The Problem with Hardcore Japanese Learning
The Sound of Japanese Hardcore on Spotify
Or browse results titled :. Yet as sprawling and exciting as the scene is, it often gets loosely tagged under the same umbrella: J-core. Cultivated and coined on peer-to-peer sites during the early to mid s, J-core described a vibrant new strand of hardcore from Japan that had its own character, culture, reference points, and aesthetics. In reality, his music is much harder to categorize. Like any vital musical movement, the melting pot spirit is key to its development. Ideas, elements, and influences from across the electronic spectrum are incorporated into the work; from the new fusion of psy-trance and hardstyle psystyle to more classic hardcore frameworks such as gabba and speedcore via elements of bass music and EDM, there are no set rules, formats, or barriers, thanks to the wide-ranging musical backgrounds of many of its exponents.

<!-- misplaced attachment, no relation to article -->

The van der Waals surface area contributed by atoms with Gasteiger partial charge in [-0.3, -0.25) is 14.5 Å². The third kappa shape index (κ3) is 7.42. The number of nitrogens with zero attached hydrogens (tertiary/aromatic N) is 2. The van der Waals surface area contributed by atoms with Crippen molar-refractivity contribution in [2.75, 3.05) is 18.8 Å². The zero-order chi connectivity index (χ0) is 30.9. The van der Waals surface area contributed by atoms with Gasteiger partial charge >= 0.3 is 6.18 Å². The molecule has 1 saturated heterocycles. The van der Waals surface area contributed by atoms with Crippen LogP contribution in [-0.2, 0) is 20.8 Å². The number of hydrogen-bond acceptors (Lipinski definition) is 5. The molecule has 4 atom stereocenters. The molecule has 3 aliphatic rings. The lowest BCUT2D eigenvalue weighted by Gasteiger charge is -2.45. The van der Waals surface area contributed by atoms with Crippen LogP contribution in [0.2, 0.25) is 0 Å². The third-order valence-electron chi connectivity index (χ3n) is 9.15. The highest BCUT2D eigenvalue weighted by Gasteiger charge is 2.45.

Post-Hardcore, the red-headed stepchild of hardcore, was once the only space keeping aggressive indie-rock alive. So the book of post-punk vs post-hardcore was yet to be written, and by the early 90s, as bands like Husker Du, Fugazi, and Big Black began to filter in from the west, the sound of post-hardcore became a significant undercurrent for this new indie-rock arena. From the direct sonic influence on Tricot , a flag-bearer of the girl-group movement which has defined the s, to the post-hardcore edges of groups like Kinoko Teikoku who even named a song after Number Girl that defined the countries late s shoegaze revival. Fusing elements of noise rock, shoegaze, and straightforward alternative rock with a chaotic style of post-hardcore bloodthirsty butchers would become the blueprint for Japanese post-hardcore for almost a decade after.
Connect your Spotify account to your Last. Connect to Spotify. A new version of Last. Gauze is a hardcore—punk band from Japan. Since their formation in , Gauze has been a major influence in both the Japanese hardcore scene,….